Updating a landmark building in the Southwest desert
By Simón Andreas De Agüero
In 1989, Charles William (Bill) Moss visited Taliesin West (Frank Lloyd Wright’s well-known winter campus near Scottsdale, Ariz.) at the base of the McDowell Mountains in Arizona. Frank Lloyd Wright, in his first days in the Sonoran Desert, explored large daylit rooms made of canvas, first at Ocatillo in Chandler, Ariz., and then settled in at Taliesin West in the 1930s. Fabric has been an essential historic material at Taliesin West. When Bill Moss visited Taliesin West in the winters of 1989 and 1990 he fired up the imaginations of the resident architects and apprentices, challenging them to find better ways of designing and detailing tensile fabric structures.
One of these Moss-led challenges included a design-build competition for a shadecloth installation over the William Wesley Peters Library courtyard where students of Taliesin, Frank Lloyd Wright School of Architecture read books, periodicals and have access to the Taliesin Architect Archives. Since 1932, young architects have come to learn the principles of design from Wright. Although Wright died in 1959, the school continues to pass along these principles as an NAAB-accredited school. A talented apprentice named Mick Granlund won the library competition in 1990. He worked hard in the summer to complete his design using techniques learned from Moss to create a simple, repeating pattern of “sails” that beautifully unified the structures surrounding the library courtyard.
Granlund used a light grade shadecloth made of a knitted polypropylene. He sewed webbing with a UV-protected thread along the fabric edges to transfer the tension along the periphery of each sail. Webbing is similar to seat belt strapping; it is a polymer-based woven strap with a high resistance to tearing. Granlund made webbing loops at each corner of the three-pointed sails that pulled each sail tight and brought them into the desired shape. The only hardware used was a one-eighth inch diameter cable to pull each loop. With the cable pulling on the loops barely visible, and the black webbing providing a distinct visual border, the identical sails appeared to be floating above the courtyard. The installation was completed in 1990.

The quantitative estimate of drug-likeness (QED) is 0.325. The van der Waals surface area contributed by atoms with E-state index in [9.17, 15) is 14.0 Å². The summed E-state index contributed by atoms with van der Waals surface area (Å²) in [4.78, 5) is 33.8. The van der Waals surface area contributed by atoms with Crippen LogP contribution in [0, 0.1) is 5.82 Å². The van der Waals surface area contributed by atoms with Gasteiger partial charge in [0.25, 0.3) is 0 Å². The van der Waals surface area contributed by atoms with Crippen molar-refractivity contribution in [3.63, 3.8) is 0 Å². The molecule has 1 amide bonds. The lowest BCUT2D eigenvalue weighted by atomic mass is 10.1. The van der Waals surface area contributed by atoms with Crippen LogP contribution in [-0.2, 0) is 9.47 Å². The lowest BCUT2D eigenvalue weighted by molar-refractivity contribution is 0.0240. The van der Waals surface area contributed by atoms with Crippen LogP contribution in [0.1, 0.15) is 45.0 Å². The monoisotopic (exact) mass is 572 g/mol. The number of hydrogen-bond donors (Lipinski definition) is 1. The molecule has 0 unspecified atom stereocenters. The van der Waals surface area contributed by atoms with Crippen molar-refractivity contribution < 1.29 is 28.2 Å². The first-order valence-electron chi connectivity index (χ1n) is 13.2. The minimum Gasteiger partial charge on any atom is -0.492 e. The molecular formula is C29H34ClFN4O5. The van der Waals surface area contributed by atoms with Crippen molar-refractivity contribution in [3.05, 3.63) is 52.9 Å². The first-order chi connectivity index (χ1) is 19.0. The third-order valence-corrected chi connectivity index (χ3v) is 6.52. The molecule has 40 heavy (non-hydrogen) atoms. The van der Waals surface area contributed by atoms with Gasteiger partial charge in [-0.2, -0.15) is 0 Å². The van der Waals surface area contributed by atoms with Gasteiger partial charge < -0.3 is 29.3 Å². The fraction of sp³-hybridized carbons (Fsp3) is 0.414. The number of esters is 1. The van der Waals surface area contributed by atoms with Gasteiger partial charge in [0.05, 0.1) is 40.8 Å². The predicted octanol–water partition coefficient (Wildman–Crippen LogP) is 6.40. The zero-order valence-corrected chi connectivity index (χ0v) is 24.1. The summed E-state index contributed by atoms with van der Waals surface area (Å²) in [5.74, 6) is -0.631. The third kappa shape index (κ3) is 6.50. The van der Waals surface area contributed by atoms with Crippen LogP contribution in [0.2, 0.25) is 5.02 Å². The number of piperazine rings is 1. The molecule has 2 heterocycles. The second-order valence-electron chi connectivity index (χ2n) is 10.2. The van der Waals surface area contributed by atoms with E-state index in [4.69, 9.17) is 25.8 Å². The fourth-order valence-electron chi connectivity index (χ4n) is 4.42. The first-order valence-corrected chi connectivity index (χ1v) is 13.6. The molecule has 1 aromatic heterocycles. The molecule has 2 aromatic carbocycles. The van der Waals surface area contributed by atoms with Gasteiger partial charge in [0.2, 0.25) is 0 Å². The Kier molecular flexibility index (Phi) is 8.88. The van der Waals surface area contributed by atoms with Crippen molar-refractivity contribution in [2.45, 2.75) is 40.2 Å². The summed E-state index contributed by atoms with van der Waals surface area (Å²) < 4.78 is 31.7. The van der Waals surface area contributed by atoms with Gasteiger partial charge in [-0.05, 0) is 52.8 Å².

Seventeen years later, I entered the school as an M.Arch candidate inspired and fascinated by Frank Lloyd Wright and by this installation in particular. I later learned about Moss and began to seek out the knowledge and people to help me understand the principles involved in fabric design. The more I studied the Granlund installation, the more I noticed that Arizona weather and sunlight damaged the materials. The thread dissolved and the old shadecloth cracked at the slightest touch. The materials required replacement if the installation was to remain.
While attending IFAI’s Expo 2009, I met Nathaniel Allen, one of the principals, with Matthew Dickerson, of Tenshon, a shadecloth sail fabricator in the Phoenix metro area. They were very interested in working with Taliesin. Allen and Dickerson wanted to help students understand current materials and methods used with shade sails and tension structures. The school administration approved the design team for this project consisting of Allen, Dickerson and me. We selected the William Wesley Peters Library as a good starting point to re-evaluate and rekindle the spark that Moss brought to Taliesin West 20 years ago.
After analyzing the existing installation, we decided to use a new method of tensioning to strengthen the anchor points and upgrade the hardware to resist the heavy Arizona winds. Eliminating the webbing on most of the sails and replacing it with cables, as well as replacing the original loops with D-rings, helped to better resist the tearing forces at the corners, the weakest points on the sails. Taliesin students cut the fabric so a continuous sewn pocket could hold a cable running the periphery of each sail. When tensioned, these cables distribute the forces continuously across the entire fabric. With the black webbing outline removed, the installation blends into the colors of the desert and appears to be stronger and more stable. We used a commercial grade shadecloth provided by Gale Pacific and a marine grade thread called Tenara® for sewing; all the hardware is stainless steel.
Students participated in various parts of the project by measuring, cutting, sewing, welding and painting the steel supports. Tenshon provided the essential guiding force to ensure that the project would enhance learning in the environment created. This project is an excellent example of how professionals and a school can partner to enhance opportunities by teaching current manufacturing methods in an experimental environment.